Female director Boo Ji-young seamlessly blends the line between art and activism in “Cart.” The screening I attended was part of the film festival Korean Cinema NOW, that showcases the development of Korean culture. Before the film, a speaker from the University of Michigan Nam Center for Korean Studies, a key sponsor, explained that the film and the real-life incident that inspired it provoked a heated discussion on women’s rights and labor rights in South Korea that exists to this day. It was a privilege to learn more about the East Asian country while enjoying their cinema that has increasingly (and understandably) earned praise in the last decade.

The film focuses on Sun-hee (Yum Jung-ah, “The Spies”) and divorced Hye-mi (Moon Jeong-hee, “Mama”), two mothers who do not live with the fathers of their children. They work at a major supermarket chain as temporary workers, meaning their benefits are limited. In spite of the fact many temporary workers get stuck in this position for several years. Right away, we see the difference between the two women’s attitude towards work: Sun-hee works overtime without pay to help her chances of getting a vaguely promised promotion from the company, while Hye-mi is unable to avoid conflict with entitled customers and struggles to subsequently apologize as demanded by her superiors. Both women comply with the supermarket’s regulations, though, as they are the only ones sustaining their households.

The struggles women face to keep employment at all ages is illustrated in the wide variety of women who work at the supermarket as temporary workers, who are from all walks of life and in similarly precarious situations. There are recent college graduates who can’t get a better job, to elderly and poorly educated women whose ill husbands can’t work and everything in between. All of the employees’ stories were fit into the film, admirably presenting the entire scope of the central issue.

Without any warning, all these women are suddenly fired without any respect paid to the stipulations of their contracts. Their company plans to avoid having to hire them as full-time employees under the law by outsourcing their jobs, brutally showing the impact such economic advancement has on human lives. They come together to apply for the creation of a union, but fail in doing so. The sisterhood they create as they find alternative means to protest their unfair termination and to fight for their jobs back proves far more valuable. Taking into consideration the women’s diverse backgrounds, their united front is all the more impressive. Eventually, a full-time male employee agrees to be their leader alongside Sun-hee and Hye-mi as they host demonstrations against the supermarket chain.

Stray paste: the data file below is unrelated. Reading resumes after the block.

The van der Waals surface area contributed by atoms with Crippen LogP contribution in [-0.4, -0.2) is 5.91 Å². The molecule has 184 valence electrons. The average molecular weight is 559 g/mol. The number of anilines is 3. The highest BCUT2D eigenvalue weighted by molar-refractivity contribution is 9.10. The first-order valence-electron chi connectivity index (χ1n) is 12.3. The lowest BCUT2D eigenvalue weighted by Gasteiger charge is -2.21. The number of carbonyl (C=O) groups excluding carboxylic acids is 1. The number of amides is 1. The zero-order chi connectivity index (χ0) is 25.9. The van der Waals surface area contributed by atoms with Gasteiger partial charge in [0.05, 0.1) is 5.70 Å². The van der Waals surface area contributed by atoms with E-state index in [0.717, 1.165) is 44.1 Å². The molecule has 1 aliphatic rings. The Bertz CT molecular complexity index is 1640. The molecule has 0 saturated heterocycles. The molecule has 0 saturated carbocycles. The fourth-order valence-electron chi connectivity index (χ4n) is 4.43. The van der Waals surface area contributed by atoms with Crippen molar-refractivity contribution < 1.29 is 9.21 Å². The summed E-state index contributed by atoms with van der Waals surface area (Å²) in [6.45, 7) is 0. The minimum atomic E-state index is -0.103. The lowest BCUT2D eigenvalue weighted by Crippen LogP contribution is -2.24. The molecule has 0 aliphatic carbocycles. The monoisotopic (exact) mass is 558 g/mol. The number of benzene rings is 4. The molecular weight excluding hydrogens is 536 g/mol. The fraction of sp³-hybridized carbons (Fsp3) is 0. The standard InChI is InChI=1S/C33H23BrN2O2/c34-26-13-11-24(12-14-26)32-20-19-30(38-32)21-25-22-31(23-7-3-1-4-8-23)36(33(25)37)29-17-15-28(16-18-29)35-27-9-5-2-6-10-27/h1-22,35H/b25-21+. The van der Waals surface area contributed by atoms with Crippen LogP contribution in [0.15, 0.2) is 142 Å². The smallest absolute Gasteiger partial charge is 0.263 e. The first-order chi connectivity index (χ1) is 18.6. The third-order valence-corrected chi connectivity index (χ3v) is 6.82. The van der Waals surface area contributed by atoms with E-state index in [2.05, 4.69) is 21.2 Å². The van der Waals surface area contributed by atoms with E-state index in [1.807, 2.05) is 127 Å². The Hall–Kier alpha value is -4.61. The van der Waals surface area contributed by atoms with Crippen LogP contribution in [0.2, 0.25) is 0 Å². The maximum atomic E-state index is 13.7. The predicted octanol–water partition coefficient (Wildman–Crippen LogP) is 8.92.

The men in “Cart” brilliantly play a critical role in presenting common opposing views when discussing gender equality in the workplace, without ever resorting to stereotypes that oversimplify the real patriarchy into villains with one-track minds. The way the busy, patronizing head executives of the supermarket chain repeatedly dismiss the protests as “sensitive” women getting out of control was very reflective of real-world enterprise. Not only did it show the sexist indifference fueled by business that allowed for the inequality to happen, but also their lack of understanding of the women’s economic instability that caused it.

“Cart” not only brings awareness to unfair practices targeting vulnerable demographics in real life, but also manages to keep you engaged with well-paced setbacks and advancements that never feel derived. The additional star power of a lead singer from the popular K-pop group EXO having the role of Sun-hee’s son will peak the interest of anyone, really, who cares about Korean pop culture. Or women. Or workers. Or people.

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